The name itself indicate that its function is related to oxidation and reduction. They are designated as E.C.1This class of enzymes catalyses oxidation and reduction reactions. In oxidation-reduction reactions the electrons are transferred from donor to acceptor.

AH + B → A + BH (reduced)

A + O → AO (oxidized)

The substrate that is oxidized is regarded as hydrogen donor and the substrate that is reduced is regarded as hydrogen acceptor. For example Dehydrogenase remove the hydrogen from substrate and reductase add the hydrogen. Oxidase is specifically used for oxygen is the electron acceptor.

2. Transferases –

The second class is transferases, hence, they are designated as E.C.2. These enzymes are involved in the catalyzing the transfer of chemical group from a donor to the acceptor molecule. T The most common examples of this class are Polymerases, Methylase, and Kinase.

AX + B = A + BX

he further classification of this class is based on the type of chemical molecule it is transferring. E.C.2.1 transfers single carbon molecule whereas E.C.2.2 transfers aldehyde or ketonic group.

3. Hydrolases –

This is the third class of enzyme, they are designated as E.C.3. This class of enzymes are involved in the breaking the bonds with the help of water. Most of the digestive enzymes like pepsin, urease, and glycosidase fall in this class. Their name indicate the type of bond they are breaking.

AB + H2O = AH +BOH

4. Lyases –

This is the fourth class consisting of all those enzymes that catalyses breaking of covalent bonds without using water. They are designated as E.C.4. Few common examples are ketoses, aldoses, and histidase.


5. Isomerases –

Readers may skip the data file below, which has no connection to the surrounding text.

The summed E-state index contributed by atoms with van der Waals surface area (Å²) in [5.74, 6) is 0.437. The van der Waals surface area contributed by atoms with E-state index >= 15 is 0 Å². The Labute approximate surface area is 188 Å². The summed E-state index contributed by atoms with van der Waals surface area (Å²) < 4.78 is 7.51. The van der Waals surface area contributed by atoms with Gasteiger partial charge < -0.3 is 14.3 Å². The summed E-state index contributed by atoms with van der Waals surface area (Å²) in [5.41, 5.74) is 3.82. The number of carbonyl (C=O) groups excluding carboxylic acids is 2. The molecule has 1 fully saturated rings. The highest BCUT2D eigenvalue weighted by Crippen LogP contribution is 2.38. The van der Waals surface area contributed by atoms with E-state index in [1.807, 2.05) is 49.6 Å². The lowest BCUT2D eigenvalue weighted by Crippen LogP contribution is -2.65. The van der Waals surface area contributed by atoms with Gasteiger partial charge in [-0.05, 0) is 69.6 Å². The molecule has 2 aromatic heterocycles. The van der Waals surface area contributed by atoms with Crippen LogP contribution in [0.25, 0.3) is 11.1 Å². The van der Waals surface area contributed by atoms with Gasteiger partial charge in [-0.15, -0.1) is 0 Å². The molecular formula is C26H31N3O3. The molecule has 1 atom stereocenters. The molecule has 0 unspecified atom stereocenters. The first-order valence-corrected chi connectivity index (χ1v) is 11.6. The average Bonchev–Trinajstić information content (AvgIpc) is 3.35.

This is the fifth class of enzyme and they are designated as E.C.5. They are involved in inter-converting the isomers (geometrical, positional and optical) by changing the spatial arrangement within the molecule. The common examples are racemase, isomerase, and epimerase.


6. Ligases –

This is the sixth class of enzymes that are involved in the joining of two molecules. They are designated as E.C.6. They are involved in the formation of covalent bonds like C-C, C-N, C-S, C-O. In order to form bond or join molecules, the enzymes need energy in the form of ATP (NTP – Nucleotide Tri Phosphate).



Activity –


This is an official website for exploring the Enzyme Commission Number. This website has been officially approved by nternational Union of Biochemistry (IUBMB) Enzyme nomenclature and classification list. This website was developed in 2005 at Trinity College Dublin.

Using this official website, search the enzyme names and their type of catalysis for the following EC numbers –

  1. E.C.

2. E.C.

3. E.C.

4. E.C.

4. E.C.

5. E.C.

6. E.C.

7. E.C.

8. E.C.

9. E.C.

10. E.C.

Further Reading –

  1. MLA. Nelson, David L. (David Lee), 1942-. Lehninger Principles of Biochemistry. New York :W.H. Freeman, 2005.
  2. Murray. “Biochemistry & Medicine.” Harper’s Illustrated Biochemistry, 31e Rodwell VW, Bender DA, Botham KM, Kennelly PJ, Weil P. Rodwell V.W., & Bender D.A., & Botham K.M., & Kennelly P.J., & Weil P(Eds.),Eds.
  3. Stryer, (1995) Biochemistry. 4th Edition, W. H. Freeman and Company, New York.
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Dr. Sangha Bijekar has 7 years of Teaching Experience at University level. She loves to get engage in teaching and learning process. She is into blogging from last two years. She intends to provide student friendly reading material. She is avid Dog Lover and animal rescuer. She is learned Bharatnatyam and Katthak Dancer. She is into biking and She also loves to cook.